Gottfredson took a position at Hopkins' Center for Social Organization of Schools and investigated issues of occupational segregation and typology based on skill sets and intellectual capacity. She married Robert A. Gordon, who worked in a related area at Hopkins, and they divorced by the mid-90s.[8]

In 1985, Gottfredson participated in a conference called "The g Factor in Employment Testing". The papers presented were published in the December 1986 issue of the Journal of Vocational Behavior, which she edited. In 1986, Gottfredson was appointed Associate Professor of Educational Studies at the University of Delaware, Newark.

In 1989, The Washington Post reported that one of Gottfredson's presentations was cited favorably by an article in the National Association for the Advancement of White People's magazine.[9]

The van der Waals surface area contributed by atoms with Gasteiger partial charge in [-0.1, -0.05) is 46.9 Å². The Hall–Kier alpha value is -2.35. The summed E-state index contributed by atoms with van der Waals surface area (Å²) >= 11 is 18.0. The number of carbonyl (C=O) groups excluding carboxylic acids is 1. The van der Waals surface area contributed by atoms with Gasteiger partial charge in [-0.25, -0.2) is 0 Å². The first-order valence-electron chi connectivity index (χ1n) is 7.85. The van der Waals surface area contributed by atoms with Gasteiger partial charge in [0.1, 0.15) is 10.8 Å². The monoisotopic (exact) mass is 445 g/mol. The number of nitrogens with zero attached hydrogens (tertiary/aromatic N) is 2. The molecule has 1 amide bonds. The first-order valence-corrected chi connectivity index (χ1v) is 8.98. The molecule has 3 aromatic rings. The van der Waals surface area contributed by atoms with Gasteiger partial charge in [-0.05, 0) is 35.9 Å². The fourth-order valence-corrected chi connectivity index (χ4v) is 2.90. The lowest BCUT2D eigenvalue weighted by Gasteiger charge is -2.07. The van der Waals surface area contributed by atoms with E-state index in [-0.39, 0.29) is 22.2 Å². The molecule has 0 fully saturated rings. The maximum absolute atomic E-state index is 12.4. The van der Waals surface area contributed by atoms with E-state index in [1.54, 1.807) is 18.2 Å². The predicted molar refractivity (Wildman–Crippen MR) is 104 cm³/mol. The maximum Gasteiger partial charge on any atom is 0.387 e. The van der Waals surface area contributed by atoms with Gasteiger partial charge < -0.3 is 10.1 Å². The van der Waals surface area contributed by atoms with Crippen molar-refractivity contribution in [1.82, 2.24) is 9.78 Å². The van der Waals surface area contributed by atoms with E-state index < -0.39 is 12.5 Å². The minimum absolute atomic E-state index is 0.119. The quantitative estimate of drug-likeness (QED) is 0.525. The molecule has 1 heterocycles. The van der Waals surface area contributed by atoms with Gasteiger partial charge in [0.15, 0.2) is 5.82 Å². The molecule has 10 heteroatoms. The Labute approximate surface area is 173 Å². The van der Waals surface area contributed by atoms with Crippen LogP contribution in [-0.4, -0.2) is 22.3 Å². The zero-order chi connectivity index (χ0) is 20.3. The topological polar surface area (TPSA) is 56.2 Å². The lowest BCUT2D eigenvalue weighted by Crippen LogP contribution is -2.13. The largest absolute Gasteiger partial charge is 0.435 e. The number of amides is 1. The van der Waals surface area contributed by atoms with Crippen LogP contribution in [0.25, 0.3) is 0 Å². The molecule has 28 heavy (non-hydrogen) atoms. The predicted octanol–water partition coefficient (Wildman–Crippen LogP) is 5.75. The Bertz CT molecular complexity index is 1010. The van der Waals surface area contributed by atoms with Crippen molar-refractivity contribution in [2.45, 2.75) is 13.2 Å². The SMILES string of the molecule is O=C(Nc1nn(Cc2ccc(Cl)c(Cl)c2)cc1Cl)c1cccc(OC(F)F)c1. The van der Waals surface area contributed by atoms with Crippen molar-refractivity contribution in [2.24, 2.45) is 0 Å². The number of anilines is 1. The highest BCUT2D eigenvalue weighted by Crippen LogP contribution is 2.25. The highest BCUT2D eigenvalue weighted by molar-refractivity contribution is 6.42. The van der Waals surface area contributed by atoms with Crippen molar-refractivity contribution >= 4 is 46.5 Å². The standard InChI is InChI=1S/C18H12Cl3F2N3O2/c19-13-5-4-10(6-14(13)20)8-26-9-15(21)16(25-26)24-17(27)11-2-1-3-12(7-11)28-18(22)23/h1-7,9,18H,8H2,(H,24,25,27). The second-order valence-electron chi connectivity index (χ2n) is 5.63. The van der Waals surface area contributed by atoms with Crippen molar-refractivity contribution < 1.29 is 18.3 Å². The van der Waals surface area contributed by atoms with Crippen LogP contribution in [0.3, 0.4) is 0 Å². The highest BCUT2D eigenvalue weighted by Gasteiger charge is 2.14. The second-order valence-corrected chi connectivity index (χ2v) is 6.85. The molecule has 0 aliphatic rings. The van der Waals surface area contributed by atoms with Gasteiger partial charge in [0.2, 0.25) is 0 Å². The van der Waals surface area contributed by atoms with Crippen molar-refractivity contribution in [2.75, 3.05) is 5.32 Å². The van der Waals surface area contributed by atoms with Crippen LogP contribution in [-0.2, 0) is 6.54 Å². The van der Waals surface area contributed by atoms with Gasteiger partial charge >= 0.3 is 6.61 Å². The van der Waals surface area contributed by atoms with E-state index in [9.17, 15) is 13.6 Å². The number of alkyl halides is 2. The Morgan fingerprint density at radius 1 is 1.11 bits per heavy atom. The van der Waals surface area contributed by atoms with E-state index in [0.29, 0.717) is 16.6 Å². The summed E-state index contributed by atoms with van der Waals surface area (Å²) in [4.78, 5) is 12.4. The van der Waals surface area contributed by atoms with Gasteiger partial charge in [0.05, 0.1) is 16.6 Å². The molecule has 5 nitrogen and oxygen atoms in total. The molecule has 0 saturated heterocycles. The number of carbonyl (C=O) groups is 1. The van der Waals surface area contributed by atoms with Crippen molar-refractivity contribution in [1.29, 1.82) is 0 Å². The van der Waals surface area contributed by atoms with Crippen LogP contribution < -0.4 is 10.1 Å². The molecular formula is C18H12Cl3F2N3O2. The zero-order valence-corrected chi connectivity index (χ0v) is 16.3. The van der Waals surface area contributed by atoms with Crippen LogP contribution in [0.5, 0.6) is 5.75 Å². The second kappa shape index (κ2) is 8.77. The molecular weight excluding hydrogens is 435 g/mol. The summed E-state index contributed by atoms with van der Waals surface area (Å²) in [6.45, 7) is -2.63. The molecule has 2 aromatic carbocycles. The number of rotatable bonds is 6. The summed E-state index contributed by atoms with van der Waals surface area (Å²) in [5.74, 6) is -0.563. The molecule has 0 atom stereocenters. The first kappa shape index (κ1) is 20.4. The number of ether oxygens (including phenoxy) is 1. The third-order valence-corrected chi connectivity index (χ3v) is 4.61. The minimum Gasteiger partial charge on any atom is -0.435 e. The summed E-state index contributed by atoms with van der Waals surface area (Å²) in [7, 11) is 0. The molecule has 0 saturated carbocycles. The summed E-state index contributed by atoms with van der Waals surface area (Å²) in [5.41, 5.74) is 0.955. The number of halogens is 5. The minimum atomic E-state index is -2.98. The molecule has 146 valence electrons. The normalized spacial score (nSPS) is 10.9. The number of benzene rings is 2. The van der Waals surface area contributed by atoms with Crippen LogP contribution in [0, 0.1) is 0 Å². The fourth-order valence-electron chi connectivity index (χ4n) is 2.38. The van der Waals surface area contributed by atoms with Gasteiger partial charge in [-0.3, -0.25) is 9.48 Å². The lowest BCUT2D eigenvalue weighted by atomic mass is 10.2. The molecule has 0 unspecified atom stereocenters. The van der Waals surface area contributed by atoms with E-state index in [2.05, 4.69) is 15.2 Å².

That year, she presented a series of papers on general intelligence factor and employment. Gottfredson has said:

We now have out there what I call the egalitarian fiction that all groups are equal in intelligence. We have social policy based on that fiction. For example, the 1991 Civil Rights Act codified Griggs vs. Duke Power, which said that if you have disproportionate hiring by race, you are prima facie -- that's prima facie evidence of racial discrimination. ...Differences in intelligence have real world effects, whether we think they're there or not, whether we want to wish them away or not. And we don't do anybody any good, certainly not the low-IQ people, by denying that those problems exist.[10]

She was promoted to full professor at the University of Delaware in 1990.

In 1992, after two and a half years of debate and protest, the University of Delaware's administration reached a settlement that once again allowed Gottfredson and Jan Blits to continue receiving research funding from the Pioneer Fund.[11]